How to Handle a Jumpy Hyper Dog

by Amy Hunter
    High-energy games will keep your hyper dog entertained.

    High-energy games will keep your hyper dog entertained.

    Ryan McVay/Photodisc/Getty Images

    Dogs who are jumpy and hyper are a challenge to manage. They don't seem to listen, have trouble staying focused and always seem to want to stay in motion. If you can find the key to managing your dog's behavior, however, you may be surprised at what a wonderful companion he is. It is important to treat your pup's behavior as an energy-level issue, and not a discipline problem. Hyper, jumpy dogs don't respond well to harsh discipline. Positive reinforcement and frequent praise are the way to shape your dog's behavior.

    Step 1

    Increase his exercise. A hyper, high-energy dog needs a lot of exercise. You may think if he has free rein of a fenced area to play, he can exercise himself, but he needs structured activity that will wear him out. Frequent brisk walks, games of fetch and other interactive games will take the edge off his energy.

    Step 2

    Spend time with him inside. Your hyper, jumpy dog is probably a handful in the house, and it probably seems easier just to leave him outside, but it's important to spend time together with him inside so he learns how to behave. Hanging out in front of the TV in the evening will teach him how to relax and calm down, even if he does hop up every 10 seconds to walk to the door or stick his nose in your face.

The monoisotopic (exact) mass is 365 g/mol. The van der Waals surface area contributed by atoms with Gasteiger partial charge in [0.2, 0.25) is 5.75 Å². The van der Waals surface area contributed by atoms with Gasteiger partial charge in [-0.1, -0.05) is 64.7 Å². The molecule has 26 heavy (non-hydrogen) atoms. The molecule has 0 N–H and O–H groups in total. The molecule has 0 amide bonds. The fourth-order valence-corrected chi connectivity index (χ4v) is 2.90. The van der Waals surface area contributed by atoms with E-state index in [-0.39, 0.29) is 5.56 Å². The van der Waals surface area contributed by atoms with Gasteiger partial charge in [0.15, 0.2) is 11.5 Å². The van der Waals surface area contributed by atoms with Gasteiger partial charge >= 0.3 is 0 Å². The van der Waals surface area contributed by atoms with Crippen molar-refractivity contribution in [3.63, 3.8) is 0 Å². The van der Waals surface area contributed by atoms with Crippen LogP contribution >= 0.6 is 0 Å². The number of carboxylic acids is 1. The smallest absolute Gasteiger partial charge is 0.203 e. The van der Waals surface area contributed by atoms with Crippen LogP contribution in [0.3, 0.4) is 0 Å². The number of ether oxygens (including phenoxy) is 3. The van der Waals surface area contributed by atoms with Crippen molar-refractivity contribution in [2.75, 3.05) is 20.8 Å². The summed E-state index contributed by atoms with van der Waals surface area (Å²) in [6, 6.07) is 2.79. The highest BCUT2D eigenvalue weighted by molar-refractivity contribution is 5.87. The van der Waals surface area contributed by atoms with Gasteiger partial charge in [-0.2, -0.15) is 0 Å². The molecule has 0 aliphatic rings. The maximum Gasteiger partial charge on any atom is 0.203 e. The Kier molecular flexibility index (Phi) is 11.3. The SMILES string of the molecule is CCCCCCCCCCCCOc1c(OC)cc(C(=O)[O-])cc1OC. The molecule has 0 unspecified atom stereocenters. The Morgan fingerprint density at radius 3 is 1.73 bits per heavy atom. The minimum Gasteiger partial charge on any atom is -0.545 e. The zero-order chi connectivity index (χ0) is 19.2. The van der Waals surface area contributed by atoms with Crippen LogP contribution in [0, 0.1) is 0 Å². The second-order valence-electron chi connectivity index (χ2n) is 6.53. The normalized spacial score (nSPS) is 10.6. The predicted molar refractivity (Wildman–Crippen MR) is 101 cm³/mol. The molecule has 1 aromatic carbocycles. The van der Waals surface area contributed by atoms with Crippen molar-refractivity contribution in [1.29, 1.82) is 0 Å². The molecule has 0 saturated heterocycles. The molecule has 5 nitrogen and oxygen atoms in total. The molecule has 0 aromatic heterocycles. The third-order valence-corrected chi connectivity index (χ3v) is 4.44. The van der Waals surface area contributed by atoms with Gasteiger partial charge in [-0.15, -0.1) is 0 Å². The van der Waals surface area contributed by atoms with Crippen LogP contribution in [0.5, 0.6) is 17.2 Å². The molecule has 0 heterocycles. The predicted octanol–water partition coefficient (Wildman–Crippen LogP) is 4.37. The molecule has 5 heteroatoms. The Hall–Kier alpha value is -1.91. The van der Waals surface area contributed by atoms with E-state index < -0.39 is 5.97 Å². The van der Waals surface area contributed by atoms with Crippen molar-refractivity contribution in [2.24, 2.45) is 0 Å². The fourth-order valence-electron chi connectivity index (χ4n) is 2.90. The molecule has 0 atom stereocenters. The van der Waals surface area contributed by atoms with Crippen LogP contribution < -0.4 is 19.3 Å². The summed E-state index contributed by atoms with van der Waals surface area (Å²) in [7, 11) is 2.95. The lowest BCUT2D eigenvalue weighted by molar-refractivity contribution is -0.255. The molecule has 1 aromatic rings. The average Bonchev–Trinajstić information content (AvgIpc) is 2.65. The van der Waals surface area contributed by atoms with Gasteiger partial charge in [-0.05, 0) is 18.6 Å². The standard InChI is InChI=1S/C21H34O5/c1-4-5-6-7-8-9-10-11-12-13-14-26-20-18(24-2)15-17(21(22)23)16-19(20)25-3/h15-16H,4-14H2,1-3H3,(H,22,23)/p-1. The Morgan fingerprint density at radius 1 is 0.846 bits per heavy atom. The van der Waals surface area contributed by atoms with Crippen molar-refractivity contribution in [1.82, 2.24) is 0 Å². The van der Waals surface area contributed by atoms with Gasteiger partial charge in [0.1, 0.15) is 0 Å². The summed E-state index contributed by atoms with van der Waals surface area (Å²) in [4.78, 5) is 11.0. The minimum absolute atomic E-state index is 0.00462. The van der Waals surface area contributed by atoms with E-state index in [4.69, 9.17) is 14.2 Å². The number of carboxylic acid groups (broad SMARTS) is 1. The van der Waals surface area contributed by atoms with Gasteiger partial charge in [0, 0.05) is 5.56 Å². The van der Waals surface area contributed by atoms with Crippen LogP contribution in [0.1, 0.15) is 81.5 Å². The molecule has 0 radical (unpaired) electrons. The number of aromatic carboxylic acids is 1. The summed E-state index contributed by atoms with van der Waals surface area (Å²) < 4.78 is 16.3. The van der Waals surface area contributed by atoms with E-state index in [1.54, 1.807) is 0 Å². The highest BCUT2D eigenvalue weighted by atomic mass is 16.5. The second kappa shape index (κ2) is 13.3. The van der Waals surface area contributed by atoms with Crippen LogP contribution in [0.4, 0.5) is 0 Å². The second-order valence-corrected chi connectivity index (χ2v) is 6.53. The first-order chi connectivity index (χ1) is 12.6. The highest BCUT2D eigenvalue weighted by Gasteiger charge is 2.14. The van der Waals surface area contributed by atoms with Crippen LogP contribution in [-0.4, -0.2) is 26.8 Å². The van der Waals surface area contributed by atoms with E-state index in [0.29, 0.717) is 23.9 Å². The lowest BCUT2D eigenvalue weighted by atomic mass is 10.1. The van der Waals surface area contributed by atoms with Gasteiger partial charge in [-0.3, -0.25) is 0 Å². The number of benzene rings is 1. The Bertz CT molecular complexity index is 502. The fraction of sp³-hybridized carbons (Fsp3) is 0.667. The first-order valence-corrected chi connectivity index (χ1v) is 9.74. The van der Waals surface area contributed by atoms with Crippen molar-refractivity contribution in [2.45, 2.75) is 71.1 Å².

Step 3

    Expect your hyper dog to perform. Make him sit before you connect the leash to his collar and lie down before you set his food dish down. Switch things up so he never knows what to expect, but always expects something.

    Step 4

    Stay busy with obedience and trick training. Once your dog has mastered the recall, sit, down and stay, you're not done. Repeating the same exercises will bore him and you will quickly loose his attention. Teach him to catch treats you throw in the air, pick up his toys and put them in a basket, and any other tricks you can think of to keep his mind busy.

    Photo Credits

    • Ryan McVay/Photodisc/Getty Images

    About the Author

    Amy Hunter has been a writer since 1998. She writes about health and lifestyle issues and enjoys writing about hiking, camping, trail running and other outdoor activities. Her work has appeared in "Sacramento Parent," ASPCA's "Animal Watch" and other print and online publications. She is the author of "The History of Mexico" and "Tony Gonzalez: Superstar of Pro Football," aimed at young-adult readers.

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